Venue says: Complimentary glass of house wine when you have three courses for dinner. Just mention you booked through Time Out!
Champor-Champor has been on Time Out’s radar long before this stretch of the South Bank became trendy. With the Shard springing up nearby, it’s no longer off the beaten path, yet still feels like a hidden find. In Malay, ‘champor-champor’ means ‘mix and match’, and it’s a fitting name for both the interior and the menu. The walls are painted in vibrant shades and hung with colourful masks, and there’s carved teak galore, plus winking candles and acres of Thai silk. The place exudes a yogic calm. The cooking is described as ‘Thai-Malay’, but influences reach beyond this south-east Asian peninsula, unashamedly fusing East and West with the likes of gruyère cheese and lime with river prawns, served with wasabi-spiked potato salad. What could end up being a backpackerish mash-up is sophisticated and creative. Fish dishes are well rendered, as in a main course of Malaysian-style red snapper; the fillets halved and served atop twin pools of kicking-hot sambal sauce. Vegetarians needn’t go hungry; a vegan starter of green papaya som tam with tofu, cashew nuts and star fruit was suitably spicy (though not great value at £6.95). Desserts – steamed taro and black rice pudding, say, or chocolate-chilli cheesecake – are more than an afterthought.Read more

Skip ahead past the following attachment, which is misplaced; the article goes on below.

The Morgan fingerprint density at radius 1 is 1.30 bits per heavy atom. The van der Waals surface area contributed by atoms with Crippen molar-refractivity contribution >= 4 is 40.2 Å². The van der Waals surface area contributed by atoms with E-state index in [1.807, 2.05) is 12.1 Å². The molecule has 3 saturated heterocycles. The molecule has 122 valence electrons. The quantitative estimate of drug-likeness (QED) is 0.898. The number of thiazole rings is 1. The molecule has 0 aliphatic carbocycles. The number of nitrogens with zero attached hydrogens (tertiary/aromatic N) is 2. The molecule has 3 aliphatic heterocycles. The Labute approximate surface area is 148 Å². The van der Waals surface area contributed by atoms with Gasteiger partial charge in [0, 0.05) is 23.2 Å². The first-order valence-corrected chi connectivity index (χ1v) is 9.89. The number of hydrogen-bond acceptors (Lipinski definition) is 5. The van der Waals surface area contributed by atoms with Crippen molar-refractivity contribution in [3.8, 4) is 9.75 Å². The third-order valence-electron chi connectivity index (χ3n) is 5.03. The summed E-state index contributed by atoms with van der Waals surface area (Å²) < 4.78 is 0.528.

An outpost of the New York flagship, with seamless service, outstanding modern French and American food, and an eye-catching view of the open-plan kitchen.
Bar Boulud is located in the basement of the majestic Mandarin Oriental and attracts a diverse mix of families, hotel guests, business people and romancing couples. Overseen by renowned chef Daniel Boulud, the restaurant has an eye-catching view of the open-plan kitchen where chefs work in zen-like calm. Charcuterie from Gilles Verot is a big draw, as are the elegant French brasserie options and finger-licking American staples. We’ve had burgers here and loved every bite – perhaps a beef patty topped with pulled pork and green chilli mayonnaise or a French-US collaboration of beefy burger piled high with pork confit and morbier cheese. On our latest visit, we enjoyed such culinary gems as a robust french onion soup, resplendent with caramelised onions and topped with molten gruyère. A veritable mountain of steamed plump mussels cloaked in garlicky red chilli tomato sauce was another winner – every last saucy drop mopped up with chargrilled bread. The only downer was a lacklustre chocolate sponge layered with chilled coffee buttercream, although its accompanying scoop of coffee ice-cream saved the day. A class performance topped off by seamless service. The cheapest way in here is the 'Bouchon Menu' served daily from noon–7pm: 2 courses for £17 or 3 courses for £19 including a glass of house wine and coffee. Otherwise, Sunday Brunch (served 11am-3.30pm; £39pp) is a fun way to experience Bar Boulud's delights, mixing super-indulgent French and American dishes with plenty ofRead more